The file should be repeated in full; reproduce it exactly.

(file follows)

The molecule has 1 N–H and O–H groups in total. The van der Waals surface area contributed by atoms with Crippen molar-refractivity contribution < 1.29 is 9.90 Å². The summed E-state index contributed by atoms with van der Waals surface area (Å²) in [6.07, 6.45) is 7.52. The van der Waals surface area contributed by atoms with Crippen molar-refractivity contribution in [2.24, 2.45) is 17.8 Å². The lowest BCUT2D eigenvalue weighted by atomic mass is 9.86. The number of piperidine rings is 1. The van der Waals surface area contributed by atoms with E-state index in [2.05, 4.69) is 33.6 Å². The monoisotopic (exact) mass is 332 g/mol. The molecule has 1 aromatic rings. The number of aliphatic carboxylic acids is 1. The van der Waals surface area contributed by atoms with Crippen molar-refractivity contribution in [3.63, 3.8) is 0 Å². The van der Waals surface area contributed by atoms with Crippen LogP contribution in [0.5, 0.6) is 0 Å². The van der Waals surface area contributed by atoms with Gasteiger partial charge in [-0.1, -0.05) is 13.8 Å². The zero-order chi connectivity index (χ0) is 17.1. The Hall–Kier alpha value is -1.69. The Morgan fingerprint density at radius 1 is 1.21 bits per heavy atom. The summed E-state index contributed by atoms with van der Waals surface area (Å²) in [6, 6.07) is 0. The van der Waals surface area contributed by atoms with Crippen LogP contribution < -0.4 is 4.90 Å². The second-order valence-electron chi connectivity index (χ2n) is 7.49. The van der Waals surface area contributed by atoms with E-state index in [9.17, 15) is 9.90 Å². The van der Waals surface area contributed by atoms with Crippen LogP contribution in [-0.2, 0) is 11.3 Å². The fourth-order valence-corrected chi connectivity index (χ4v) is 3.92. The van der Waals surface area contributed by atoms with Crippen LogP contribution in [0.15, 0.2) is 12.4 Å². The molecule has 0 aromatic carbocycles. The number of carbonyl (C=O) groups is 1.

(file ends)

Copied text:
The molecule has 1 N–H and O–H groups in total. The van der Waals surface area contributed by atoms with Crippen molar-refractivity contribution < 1.29 is 9.90 Å². The summed E-state index contributed by atoms with van der Waals surface area (Å²) in [6.07, 6.45) is 7.52. The van der Waals surface area contributed by atoms with Crippen molar-refractivity contribution in [2.24, 2.45) is 17.8 Å². The lowest BCUT2D eigenvalue weighted by atomic mass is 9.86. The number of piperidine rings is 1. The van der Waals surface area contributed by atoms with E-state index in [2.05, 4.69) is 33.6 Å². The monoisotopic (exact) mass is 332 g/mol. The molecule has 1 aromatic rings. The number of aliphatic carboxylic acids is 1. The van der Waals surface area contributed by atoms with Crippen molar-refractivity contribution in [3.63, 3.8) is 0 Å². The van der Waals surface area contributed by atoms with Crippen LogP contribution in [0.5, 0.6) is 0 Å². The van der Waals surface area contributed by atoms with Gasteiger partial charge in [-0.1, -0.05) is 13.8 Å². The zero-order chi connectivity index (χ0) is 17.1. The Hall–Kier alpha value is -1.69. The Morgan fingerprint density at radius 1 is 1.21 bits per heavy atom. The summed E-state index contributed by atoms with van der Waals surface area (Å²) in [6, 6.07) is 0. The van der Waals surface area contributed by atoms with Crippen LogP contribution < -0.4 is 4.90 Å². The second-order valence-electron chi connectivity index (χ2n) is 7.49. The van der Waals surface area contributed by atoms with E-state index in [9.17, 15) is 9.90 Å². The van der Waals surface area contributed by atoms with Crippen LogP contribution in [-0.2, 0) is 11.3 Å². The fourth-order valence-corrected chi connectivity index (χ4v) is 3.92. The van der Waals surface area contributed by atoms with Crippen LogP contribution in [0.15, 0.2) is 12.4 Å². The molecule has 0 aromatic carbocycles. The number of carbonyl (C=O) groups is 1.